MICROSOFT is planning to reveal a super-budget-price Xbox One next month that will ship without a disc drive, reports suggest.
Windows Central is reporting that the long-rumoured device, code-named Maverick, will be available for pre-order in mid-April and be on general sale across the world in May with a price tag of as little as $250 (£152).
If you want to play games on it you’ll have to either buy them through Microsoft’s store, or subscribe to a service such as Xbox Game Pass or EA’s Origin Access service.
This means you won’t be able to resell games once you’re done with them or if you decided to sell the whole console, or take advantage of retailer discounts.
These differences can be quite stark too.
If you want to check out Anthem, for instance, you can get a physical Xbox One copy for £40 from Amazon UK, while a digital copy from the Microsoft Store will still set you back £59.99.
You do have options for games that don’t involve paying through the nose to buy them one at a time, though.
There is the Xbox Game Pass service which costs £7.99 a month after a cheap trial period and gives you access to an ever-growing library of Xbox One games.
Game Pass does include all first-party Xbox games, such as Crackdown 3 or Forza Horizon 4, on the day they come out, while games from other publishers are showing up on the Netflix-like service increasingly speedily.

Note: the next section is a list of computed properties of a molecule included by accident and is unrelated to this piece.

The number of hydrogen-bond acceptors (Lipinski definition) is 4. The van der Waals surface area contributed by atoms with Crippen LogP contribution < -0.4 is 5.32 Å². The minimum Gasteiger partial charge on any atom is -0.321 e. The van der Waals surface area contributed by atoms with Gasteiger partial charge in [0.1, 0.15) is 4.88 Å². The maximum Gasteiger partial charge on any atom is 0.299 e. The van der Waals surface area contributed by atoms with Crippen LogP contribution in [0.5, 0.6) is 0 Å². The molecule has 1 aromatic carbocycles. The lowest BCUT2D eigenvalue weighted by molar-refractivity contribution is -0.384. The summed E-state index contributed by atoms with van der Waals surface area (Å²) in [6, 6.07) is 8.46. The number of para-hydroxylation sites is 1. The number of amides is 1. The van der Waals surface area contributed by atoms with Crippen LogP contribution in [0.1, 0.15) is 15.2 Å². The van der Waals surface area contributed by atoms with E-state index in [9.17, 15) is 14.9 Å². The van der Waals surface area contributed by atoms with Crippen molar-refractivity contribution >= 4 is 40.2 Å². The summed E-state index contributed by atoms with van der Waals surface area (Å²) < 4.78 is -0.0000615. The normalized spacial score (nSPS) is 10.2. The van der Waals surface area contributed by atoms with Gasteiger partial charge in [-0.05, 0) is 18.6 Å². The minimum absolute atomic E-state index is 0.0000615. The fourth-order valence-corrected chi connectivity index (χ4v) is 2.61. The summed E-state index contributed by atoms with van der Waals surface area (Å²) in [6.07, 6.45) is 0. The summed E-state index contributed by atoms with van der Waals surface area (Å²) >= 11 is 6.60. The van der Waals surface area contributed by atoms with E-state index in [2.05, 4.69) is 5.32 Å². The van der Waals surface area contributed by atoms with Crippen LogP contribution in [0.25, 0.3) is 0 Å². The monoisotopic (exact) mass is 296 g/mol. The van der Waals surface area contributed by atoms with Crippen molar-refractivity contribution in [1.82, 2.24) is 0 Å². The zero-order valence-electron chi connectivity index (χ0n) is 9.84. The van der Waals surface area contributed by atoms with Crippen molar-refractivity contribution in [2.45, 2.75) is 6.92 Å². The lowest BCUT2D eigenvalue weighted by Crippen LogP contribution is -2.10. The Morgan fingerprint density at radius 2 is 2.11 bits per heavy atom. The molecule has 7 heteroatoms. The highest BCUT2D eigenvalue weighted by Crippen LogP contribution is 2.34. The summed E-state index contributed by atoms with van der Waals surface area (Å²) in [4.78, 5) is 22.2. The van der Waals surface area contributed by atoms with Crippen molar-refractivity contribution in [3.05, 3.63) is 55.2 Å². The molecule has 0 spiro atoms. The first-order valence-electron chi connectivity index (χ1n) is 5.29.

According to Microsoft insider site Thurrott, Microsoft’s plan for the console is to use it to cut the PlayStation’s lead this generation by aggressively cutting the costs of getting into Xbox before totally new consoles arrive in 2020.
The aim is to get the retail price of the new device under $200 (£152), according to the report, compared to the current £249.99 list price.
The new discless device will be followed by a new Xbox One S that will have an optical drive, but will cost less than the £250 you currently need to shell out for one.
Alongside the device will reportedly be a new disc-to-digital trade-in service that will allow Xbox fans to get digital download codes for games they already own and ditch the physical copies.
The report suggest that Microsoft’s focus on both devices is to get the cost down as much as possible “without sacrificing the core gaming experience”, but it is unclear which corners may be cut to try and bring the costs down.
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Gamers will have to wait until 2020 for an Xbox Two (or whatever the follow-up to the Xbox One family is called), though that is widely expected to come in two flavours too, one of which will also lack an optical drive.
The new device “family”, codenamed Scarlett, has been in the works for some time.
Microsoft confirmed at E3 2018 it was working on traditional next-gen hardware as well as a new game-streaming platform, which has since been revealed as Project xCloud.